Dr. Polston is a Professor in the Dept. of Plant Pathology
at the University of Florida. She has conducted research on
insect-transmitted viruses affecting agronomic, vegetable
and ornamental crops for 30 years and is an author of more
than 13 book chapters, 50 refereed papers and 150 extension
and popular articles. Much of her research has focused on
Begomovirus characterization, their transmission by the
whitefly vector, and their management. However she has also
conducted studies with the criniviruses, Cucurbit yellow
stunting disorder virus and Tomato chlorosis virus.
Dr. Polston has conducted studies on the detection and
identification of vegetable and ornamental viruses,
biologically and molecularly characterized several new
whitefly-transmitted viruses, and developed or improved
methods for their detection and discrimination. Her research
in genetically-engineered resistance produced a gene which
gives function immunity to Tomato yellow leaf curl virus
in tomato. The results of her research have improved the
understanding of the relationship between begomoviruses and
the whitefly vector, resulted in the first immortal cell
line of a whitefly, produced highly resistance tomatoes to
TYLCV, and published one of the only studies of the spatial
and temporal distribution of a begomovirus in a vegetable
crop. The results of her research have been used to develop
and improve begomovirus management strategies in vegetable
crops in the tropics and subtropics.
Moshe Lapidot, Ph.D.
Lapidot is a Senior Scientist in the Dept. of Vegetable
Research, Volcani Center, in Bet Dagan, Israel. His
research focus for the last 15 years has been the
development of resistance to viruses in vegetable crops.
His work includes evaluation and development of screening
methods, identification and introgression of the desired
traits fro wild species into domesticated plants, breeding
for viral resistance, as well as
research aimed at understanding
the genetic and molecular control of resistance. Dr.
Lapidot is considered one of the top experts in
whitefly-transmitted viruses, and is specifically recognized
for his work with Tomato yellow leaf curl virus (TYLCV).
His research program has produced tomato lines that express
very high levels of TYLCV resistance, as well as studies
describing the molecular mechanisms responsible for the
resistance. He developed a TYLCV-resistance scale, along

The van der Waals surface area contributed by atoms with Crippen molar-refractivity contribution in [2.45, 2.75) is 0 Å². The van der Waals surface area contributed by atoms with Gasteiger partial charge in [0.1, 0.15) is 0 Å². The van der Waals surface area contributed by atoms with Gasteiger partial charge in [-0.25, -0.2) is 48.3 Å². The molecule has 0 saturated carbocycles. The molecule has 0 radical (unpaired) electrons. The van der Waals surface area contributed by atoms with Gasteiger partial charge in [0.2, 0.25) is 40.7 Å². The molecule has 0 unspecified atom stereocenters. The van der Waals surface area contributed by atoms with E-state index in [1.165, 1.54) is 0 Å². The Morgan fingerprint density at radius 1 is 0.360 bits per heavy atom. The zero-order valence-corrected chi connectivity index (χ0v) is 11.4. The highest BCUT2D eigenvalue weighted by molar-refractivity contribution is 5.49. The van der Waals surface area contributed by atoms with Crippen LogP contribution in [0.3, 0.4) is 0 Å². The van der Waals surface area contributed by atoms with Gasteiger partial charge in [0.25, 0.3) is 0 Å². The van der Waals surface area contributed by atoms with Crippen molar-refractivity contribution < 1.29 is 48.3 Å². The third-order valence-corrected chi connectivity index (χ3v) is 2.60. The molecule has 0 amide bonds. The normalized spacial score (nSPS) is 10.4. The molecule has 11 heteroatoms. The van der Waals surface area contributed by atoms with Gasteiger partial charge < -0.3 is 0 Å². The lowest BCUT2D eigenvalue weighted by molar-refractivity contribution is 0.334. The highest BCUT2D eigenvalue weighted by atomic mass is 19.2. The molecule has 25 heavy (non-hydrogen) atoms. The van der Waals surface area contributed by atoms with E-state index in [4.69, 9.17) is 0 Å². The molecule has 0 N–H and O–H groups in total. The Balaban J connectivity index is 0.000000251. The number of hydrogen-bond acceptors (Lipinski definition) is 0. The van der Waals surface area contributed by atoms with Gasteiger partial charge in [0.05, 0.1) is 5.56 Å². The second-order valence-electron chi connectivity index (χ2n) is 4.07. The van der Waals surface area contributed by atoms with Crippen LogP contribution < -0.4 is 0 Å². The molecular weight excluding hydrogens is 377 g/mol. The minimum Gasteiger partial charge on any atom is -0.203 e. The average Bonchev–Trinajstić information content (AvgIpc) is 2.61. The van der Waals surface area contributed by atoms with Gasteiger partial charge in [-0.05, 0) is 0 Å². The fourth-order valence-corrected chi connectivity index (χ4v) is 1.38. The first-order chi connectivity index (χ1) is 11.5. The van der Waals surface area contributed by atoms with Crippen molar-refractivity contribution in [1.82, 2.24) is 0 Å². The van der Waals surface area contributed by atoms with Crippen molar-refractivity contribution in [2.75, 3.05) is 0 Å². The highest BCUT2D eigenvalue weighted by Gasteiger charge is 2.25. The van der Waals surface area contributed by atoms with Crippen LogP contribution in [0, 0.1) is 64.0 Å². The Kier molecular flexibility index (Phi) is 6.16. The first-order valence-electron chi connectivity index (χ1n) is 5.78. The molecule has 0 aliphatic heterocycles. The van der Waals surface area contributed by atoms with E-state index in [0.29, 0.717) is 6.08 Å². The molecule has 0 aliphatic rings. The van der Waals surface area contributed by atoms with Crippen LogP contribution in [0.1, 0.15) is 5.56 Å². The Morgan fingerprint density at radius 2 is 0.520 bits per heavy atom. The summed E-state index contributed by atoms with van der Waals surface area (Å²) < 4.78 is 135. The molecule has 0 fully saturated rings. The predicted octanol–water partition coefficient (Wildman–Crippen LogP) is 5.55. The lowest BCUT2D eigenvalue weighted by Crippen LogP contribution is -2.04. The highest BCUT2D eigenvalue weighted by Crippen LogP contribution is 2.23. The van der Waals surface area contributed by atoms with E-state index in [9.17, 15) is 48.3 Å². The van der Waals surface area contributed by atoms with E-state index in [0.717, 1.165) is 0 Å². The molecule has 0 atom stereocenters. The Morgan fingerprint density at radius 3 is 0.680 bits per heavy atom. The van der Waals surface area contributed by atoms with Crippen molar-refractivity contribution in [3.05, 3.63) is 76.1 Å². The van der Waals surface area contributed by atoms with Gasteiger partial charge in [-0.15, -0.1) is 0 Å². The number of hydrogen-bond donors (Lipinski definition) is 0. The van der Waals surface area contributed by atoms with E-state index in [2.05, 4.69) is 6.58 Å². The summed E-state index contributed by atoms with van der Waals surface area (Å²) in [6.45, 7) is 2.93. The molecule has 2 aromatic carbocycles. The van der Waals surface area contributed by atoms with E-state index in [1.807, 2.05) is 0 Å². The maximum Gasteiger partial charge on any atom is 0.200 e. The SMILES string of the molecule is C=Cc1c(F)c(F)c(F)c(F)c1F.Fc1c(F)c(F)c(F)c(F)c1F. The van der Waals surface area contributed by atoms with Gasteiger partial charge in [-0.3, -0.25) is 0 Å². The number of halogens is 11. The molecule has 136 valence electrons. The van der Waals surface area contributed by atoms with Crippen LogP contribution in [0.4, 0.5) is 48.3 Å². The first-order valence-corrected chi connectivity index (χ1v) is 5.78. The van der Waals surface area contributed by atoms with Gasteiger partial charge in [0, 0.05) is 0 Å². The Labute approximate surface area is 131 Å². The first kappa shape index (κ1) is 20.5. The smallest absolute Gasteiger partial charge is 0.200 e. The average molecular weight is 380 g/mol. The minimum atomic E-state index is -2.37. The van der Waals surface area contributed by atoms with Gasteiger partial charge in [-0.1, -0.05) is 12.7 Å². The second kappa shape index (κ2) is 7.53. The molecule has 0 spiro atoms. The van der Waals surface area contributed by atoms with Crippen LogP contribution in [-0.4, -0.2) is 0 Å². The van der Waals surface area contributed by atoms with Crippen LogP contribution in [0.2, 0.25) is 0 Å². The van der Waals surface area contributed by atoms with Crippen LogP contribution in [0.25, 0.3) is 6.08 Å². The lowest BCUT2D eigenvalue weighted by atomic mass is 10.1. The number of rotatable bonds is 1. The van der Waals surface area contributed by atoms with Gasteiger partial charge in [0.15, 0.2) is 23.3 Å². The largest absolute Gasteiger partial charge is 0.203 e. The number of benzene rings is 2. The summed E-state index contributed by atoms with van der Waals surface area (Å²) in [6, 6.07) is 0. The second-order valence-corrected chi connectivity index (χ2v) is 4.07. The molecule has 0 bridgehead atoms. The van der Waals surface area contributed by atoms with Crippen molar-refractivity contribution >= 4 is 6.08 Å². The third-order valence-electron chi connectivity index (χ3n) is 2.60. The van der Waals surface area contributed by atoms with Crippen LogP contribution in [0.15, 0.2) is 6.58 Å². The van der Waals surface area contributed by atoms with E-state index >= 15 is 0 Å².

with new methods to assess viral resistance. He has
conducted studies with other whitefly-transmitted viruses,
such as the begomoviruses, such as TYLCV, Watermelon
chlorotic stunt virus and Squash leaf curl virus,
as well as criniviruses such as Cucumber yellow vein
virus, Cucurbit yellow stunting disorder virus,
and Tomato chlorosis virus. Dr. Lapidot’s work also
includes the development of IPM methods, such as the use of
UV-absorbing screens, to inhibit whitefly spread and
consequent virus transmission.
Wintermantel is a Research Plant Pathologist and Project
Leader for the Virology Research Program at the USDA-ARS in
Salinas, CA. His research program focuses on epidemiology,
disease etiology, vector transmission, molecular and
biological characterization of viruses affecting vegetable
and sugarbeet crops. Dr. Wintermantel is one of the world’s
leading experts on criniviruses, with ongoing research on
identification, biological and molecular characterization,
epidemiology, and vector specificity of a wide array of
criniviruses affecting vegetable production throughout the
world. He has published nearly 40 refereed papers, 25 book
chapters, and numerous popular publications. Dr.
Wintermantel has specialized in the study of crinivirus
diseases of vegetables for the past decade, and has ongoing
projects on the identification of factors that influence the
transmission of criniviruses by different whitefly species,
as well as those that affect virus-vector interactions. His
research has resulted in improvements in the management of
criniviruses and to the identification of potential new
sources of resistance to criniviruses in tomato and melon.
Current studies are examining the epidemiology, host range
and management of
Cucurbit yellow stunting disorder virus,
a recently emerged crinivirus affecting melons in the
southwestern US and more recently, Florida.